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Thread: Melbourne's Draft Seminar

  1. #1
    FFC General Manager Devo's Avatar
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    Melbourne's Draft Seminar

    Melbourne has posted a detailed account of their day-long seminar to decide who they will select with picks 36, 52, and 54 in this year's national draft. I think it's really interesting stuff. Obviously we can't find out who they want to pick, but there are various insights into what the club thinks of the draft crop as a whole, the process the club went through to make its decisions and the key factors that seem to have guided their decision-making.

    I get worried though when they say that 'speculative talls' will be in range for their later picks. MFC have enough of those on its list already, they don't need any more!

    9:25am
    THE MELBOURNE Football Club board room has an air of expectation and a focused feel about it.

    The projector screen is glowing. Laptops and notepads are ready to go. Pens to tick off names and jot down comments will be the order of the day.

    By this point, most of the attendees have arrived. A handful of the coaches, including new senior coach Mark Neeld walk in, many armed with coffees.

    The scene is set for Melbourne’s Draft Seminar Day - a meeting to predict scenarios and discuss players in the mix for the red and blue in the upcoming drafting period.

    National recruiting manager Barry Prendergast has organised the day for his talent identifiers and the club’s football department. The work put into this day - and throughout the year by Prendergast and his team - is significant.

    9:30 am The day starts punctually, with Prendergast welcoming all to the fifth Melbourne Draft Seminar Day.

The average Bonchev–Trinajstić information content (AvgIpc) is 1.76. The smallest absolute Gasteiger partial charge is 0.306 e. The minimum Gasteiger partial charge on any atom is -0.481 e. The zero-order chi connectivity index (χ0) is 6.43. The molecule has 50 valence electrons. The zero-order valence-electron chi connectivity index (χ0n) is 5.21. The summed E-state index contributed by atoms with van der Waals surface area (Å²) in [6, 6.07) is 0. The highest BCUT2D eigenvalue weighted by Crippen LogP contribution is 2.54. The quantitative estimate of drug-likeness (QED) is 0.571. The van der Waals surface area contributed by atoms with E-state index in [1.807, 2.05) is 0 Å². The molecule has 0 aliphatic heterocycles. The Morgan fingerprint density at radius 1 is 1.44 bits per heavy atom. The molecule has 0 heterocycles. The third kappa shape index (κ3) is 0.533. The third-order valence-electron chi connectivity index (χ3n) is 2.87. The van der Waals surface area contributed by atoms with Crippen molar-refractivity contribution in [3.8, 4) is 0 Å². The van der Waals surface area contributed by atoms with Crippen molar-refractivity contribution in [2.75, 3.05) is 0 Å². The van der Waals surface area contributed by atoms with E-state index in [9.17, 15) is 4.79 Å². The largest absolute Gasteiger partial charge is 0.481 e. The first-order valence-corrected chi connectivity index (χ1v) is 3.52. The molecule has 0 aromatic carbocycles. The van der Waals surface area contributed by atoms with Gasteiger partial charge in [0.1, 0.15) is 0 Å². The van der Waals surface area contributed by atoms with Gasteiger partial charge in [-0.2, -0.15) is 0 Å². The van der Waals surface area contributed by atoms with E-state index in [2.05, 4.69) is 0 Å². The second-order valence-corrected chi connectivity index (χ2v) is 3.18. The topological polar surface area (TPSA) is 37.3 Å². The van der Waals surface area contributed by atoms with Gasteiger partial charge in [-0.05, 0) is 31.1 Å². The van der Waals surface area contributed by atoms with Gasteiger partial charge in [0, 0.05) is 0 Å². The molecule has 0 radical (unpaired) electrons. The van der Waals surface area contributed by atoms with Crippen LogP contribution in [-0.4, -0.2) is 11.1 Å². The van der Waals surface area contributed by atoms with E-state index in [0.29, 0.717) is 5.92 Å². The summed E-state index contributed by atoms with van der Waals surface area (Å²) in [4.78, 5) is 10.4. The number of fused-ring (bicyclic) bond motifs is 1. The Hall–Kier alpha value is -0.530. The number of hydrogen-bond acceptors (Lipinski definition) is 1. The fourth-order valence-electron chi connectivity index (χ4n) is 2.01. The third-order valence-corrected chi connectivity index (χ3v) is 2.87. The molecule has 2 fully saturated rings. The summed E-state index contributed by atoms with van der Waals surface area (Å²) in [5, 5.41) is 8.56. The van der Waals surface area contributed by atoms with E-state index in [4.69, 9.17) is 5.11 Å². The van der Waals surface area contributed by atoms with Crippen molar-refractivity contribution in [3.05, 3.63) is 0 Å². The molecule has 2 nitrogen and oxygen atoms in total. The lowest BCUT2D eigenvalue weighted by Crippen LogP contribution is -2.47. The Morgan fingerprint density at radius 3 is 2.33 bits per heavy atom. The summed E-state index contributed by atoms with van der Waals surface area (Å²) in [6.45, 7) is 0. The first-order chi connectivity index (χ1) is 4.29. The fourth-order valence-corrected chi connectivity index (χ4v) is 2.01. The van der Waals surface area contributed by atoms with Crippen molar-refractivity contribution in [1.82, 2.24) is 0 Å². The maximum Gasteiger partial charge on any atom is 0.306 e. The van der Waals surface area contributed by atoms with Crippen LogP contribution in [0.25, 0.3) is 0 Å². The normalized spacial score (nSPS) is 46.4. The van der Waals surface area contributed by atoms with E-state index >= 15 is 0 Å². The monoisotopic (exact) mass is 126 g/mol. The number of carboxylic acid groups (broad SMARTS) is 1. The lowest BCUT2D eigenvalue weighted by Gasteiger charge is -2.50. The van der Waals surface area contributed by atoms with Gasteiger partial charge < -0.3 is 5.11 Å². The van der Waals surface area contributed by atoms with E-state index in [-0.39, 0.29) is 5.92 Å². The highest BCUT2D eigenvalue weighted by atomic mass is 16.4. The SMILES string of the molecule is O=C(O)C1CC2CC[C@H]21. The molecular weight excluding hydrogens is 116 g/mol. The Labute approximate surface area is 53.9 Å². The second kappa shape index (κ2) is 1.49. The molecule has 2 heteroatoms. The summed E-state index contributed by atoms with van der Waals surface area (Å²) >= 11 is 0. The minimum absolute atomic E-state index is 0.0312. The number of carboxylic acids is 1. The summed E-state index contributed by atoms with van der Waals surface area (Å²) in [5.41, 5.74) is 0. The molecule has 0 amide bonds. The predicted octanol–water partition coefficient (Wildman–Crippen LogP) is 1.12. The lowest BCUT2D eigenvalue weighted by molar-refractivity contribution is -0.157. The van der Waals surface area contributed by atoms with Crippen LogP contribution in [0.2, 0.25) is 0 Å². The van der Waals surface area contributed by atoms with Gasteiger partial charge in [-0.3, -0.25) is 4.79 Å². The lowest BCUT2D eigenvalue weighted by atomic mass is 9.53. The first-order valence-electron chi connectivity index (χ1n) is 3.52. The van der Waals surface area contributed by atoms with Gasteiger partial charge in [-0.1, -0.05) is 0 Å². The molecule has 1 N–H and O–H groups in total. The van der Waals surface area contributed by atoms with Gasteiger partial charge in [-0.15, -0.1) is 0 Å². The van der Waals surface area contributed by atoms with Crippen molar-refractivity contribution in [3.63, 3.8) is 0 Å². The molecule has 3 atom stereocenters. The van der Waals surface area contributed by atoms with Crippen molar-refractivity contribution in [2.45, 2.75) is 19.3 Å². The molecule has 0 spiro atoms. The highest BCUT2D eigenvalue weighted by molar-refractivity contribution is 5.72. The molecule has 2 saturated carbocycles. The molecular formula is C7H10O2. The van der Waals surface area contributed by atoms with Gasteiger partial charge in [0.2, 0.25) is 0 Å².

Along with Prendergast and Neeld, in attendance are Melbourne coaches, recruiting and football department members: Brian Royal, Jade Rawlings, Leigh Brown, Paul Satterley, Aaron Greaves, Andrew Nichol, Josh Mahoney, Kelly O’Donnell, Tim Harrington, Todd Viney, Gary Burleigh, Rob Draper, Bernie Dunn (via telephone hook-up), John Turnbull, Jackson Cook, Daniel Reid, Mark Hawkins, David Calthorpe, Don Baron, Darren Farrugia, Pete Roberts, Craig Lees, Fraser Carson, Dave Dunbar and Sam Pietsch.

    Prendergast says it started in 2007, when former recruiting manager Craig Cameron, was at the helm.

    He tweaked it the following year when he took over as head Melbourne recruiter. Prendergast said a similar day, containing a mock draft, was held when he was at North Melbourne. Neville Stibbard, now a recruiter with Greater Western Sydney, oversaw the Roos’ recruiting back then.

    A mock draft will form a key part of the seminar.

    Prendergast doesn’t beat around the bush when he says, “It’s a good opportunity for recruiters to put their balls on the line.” He says it’s also “a great opportunity for every stakeholder”.

    Even though he concedes that “it’s the shallowest draft pool in my time”, he explains that last year’s draft contained few surprises. But, “we might get to see some this year”, he adds.

    Talented players versus medical risks will also be discussed.

    Prendergast welcomes input from the new football staff. He highlights Rawlings as a football person with a thirst for the game’s knowledge. He says that, when they were both at the Dogs, Rawlings was the best in the club’s historical knowledge.

    “Jade answered more questions about the Western Bulldogs than any other player in a trivia competition we had,” Prendergast says.

    He says having Greaves and Nichol, who have joined Melbourne from elite underage/TAC Cup programs, and Satterley as a recent VFL coach, are important for the day.

    9:40 am
    Prendergast starts the Melbourne mock draft.

    The Demons have three picks in this year’s NAB AFL Draft: No.36, No.52 and No.54.

    Prendergast oversees the Melbourne mock draft, as his recruiting team, consisting of Burleigh, Draper, Dunn, Turnbull, Cook, Reid, Hawkins, Calthorpe and Baron call out who they would take at the respective picks.